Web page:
Responding to the proposed FATCA regulations issued yesterday by the US Internal Revenue Services (IRS), Adrian Harkin, global FATCA leader at KPMG, commented:
“Reactions to yesterday’s draft FATCA papers will be mixed.
“On the one hand, the IRS has done a good job in listening to the financial services industry and has tightened the scope of FATCA, making the proposals more proportionate. We estimate that these measures could reduce the implementation cost of FATCA by more than $10bn.
“On the other hand, FATCA will still cost the industry much more than it is likely to raise for the IRS. Plus, the introduction of bilateral FATCA agreements between countries will add more complexity into the mix for the biggest global financial institutions.
“The bottom line is FATCA continues to present a major challenge to the industry at a difficult time and any efforts to further reduce its impact would be welcome.”
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Notes to editors:
How the new rules will reduce FATCA costs by $10bn? The draft FATCA regulations will reduce the cost to the financial services industry in four broad ways:
1. Draft FATCA regulations introduce more ‘deemed compliant’ categories.
The draft rules introduce a wider set of ‘deemed-compliant’ categories, both introducing new ‘deemed-compliant’ categories and lowering the threshold to gain the certification. Specifically, deemed compliant exemptions have been granted to local banks, smaller banks and collective investment vehicles. Based on KPMG’s in-house FATCA model, we estimate that around 1,200 financial institutions will be ‘carved-out’ and made eligible for deemed compliant, significantly lowering their compliance burden, and saving $3.5bn.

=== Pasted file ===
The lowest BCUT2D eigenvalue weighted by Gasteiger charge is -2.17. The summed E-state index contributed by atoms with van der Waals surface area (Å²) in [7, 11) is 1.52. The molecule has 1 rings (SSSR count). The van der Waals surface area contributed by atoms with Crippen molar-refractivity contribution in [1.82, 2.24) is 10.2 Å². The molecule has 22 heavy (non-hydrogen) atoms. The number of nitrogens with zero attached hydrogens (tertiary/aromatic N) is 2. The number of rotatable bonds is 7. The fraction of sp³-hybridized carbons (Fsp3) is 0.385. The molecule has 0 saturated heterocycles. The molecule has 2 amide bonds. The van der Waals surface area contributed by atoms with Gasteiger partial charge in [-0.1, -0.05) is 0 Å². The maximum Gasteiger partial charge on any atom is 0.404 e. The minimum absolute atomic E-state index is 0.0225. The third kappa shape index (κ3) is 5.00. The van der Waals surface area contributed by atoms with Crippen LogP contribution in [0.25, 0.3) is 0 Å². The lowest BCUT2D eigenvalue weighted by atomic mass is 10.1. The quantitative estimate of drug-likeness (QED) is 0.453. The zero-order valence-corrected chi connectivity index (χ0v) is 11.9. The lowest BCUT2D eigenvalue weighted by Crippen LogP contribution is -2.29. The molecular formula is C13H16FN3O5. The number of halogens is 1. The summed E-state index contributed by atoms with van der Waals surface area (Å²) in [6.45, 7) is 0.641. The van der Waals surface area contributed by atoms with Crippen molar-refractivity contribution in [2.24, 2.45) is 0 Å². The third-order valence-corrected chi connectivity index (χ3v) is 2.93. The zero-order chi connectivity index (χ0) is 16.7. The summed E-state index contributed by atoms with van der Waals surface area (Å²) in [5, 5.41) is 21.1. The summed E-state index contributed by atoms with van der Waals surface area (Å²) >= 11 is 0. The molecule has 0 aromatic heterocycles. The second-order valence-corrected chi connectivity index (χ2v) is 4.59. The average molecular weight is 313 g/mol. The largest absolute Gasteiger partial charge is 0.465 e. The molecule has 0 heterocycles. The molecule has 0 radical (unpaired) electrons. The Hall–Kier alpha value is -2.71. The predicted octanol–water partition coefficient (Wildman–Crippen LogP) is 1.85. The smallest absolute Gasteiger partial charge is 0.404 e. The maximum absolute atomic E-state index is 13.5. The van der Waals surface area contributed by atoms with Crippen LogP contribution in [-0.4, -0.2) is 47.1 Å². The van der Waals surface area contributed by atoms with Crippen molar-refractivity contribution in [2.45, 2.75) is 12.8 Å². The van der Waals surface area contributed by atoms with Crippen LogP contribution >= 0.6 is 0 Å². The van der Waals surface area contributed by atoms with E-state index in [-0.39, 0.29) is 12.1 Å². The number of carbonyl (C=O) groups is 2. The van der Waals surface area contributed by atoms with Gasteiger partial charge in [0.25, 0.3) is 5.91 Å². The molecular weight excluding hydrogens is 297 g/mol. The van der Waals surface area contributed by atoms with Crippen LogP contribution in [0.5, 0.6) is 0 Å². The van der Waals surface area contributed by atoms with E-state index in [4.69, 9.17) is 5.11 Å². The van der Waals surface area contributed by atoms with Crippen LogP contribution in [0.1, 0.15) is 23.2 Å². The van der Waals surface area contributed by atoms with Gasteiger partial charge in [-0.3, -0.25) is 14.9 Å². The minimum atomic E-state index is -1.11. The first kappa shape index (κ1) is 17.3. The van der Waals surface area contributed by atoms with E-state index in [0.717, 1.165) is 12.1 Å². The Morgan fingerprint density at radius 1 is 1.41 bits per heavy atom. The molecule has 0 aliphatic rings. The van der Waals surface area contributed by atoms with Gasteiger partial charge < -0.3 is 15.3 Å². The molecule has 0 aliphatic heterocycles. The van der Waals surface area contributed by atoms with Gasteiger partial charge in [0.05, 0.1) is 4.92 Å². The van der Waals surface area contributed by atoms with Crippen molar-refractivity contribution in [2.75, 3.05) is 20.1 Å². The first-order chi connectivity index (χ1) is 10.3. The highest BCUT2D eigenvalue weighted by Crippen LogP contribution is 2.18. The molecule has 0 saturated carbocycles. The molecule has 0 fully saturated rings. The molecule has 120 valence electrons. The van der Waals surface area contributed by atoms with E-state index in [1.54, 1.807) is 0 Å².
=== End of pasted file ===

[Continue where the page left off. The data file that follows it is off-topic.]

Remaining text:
2. Draft FATCA regulations move more financial products out of scope.
The rules have narrowed the definition of ‘financial account’, and are largely silent on investment banking and funds products. We estimate that these measures will save the industry a minimum of $1bn.
3. Remediation requirements scaled back.
The IRS has clearly listened to the industry concerns about the cost of remediation and the private banking distinction for the most part has been dropped. The diligent review remediation threshold has been raised from $500,000 to $1,000,000 in line with AML thresholds today. In addition, only certain cash value policies and annuities of more than $250,000 will be remediated, which essentially carves out much of the insurance industry from this requirement. We estimate that these measures will save the industry $4bn+.
4. Customer on-boarding requirements scaled back.
The draft rules also make significant changes to the new customer documentation requirements. The draft rules specify that existing KYC/AML processes should be used to identify US indicia. Therefore financial institutions are less likely to require wholesale changes to the customer on-boarding processes to become FATCA compliant. We estimate that the relaxation of these rules will save the industry about $1.5bn.
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Monica Fiumara, Senior PR Manager, KPMG
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KPMG Press Office: 020 7694 8773
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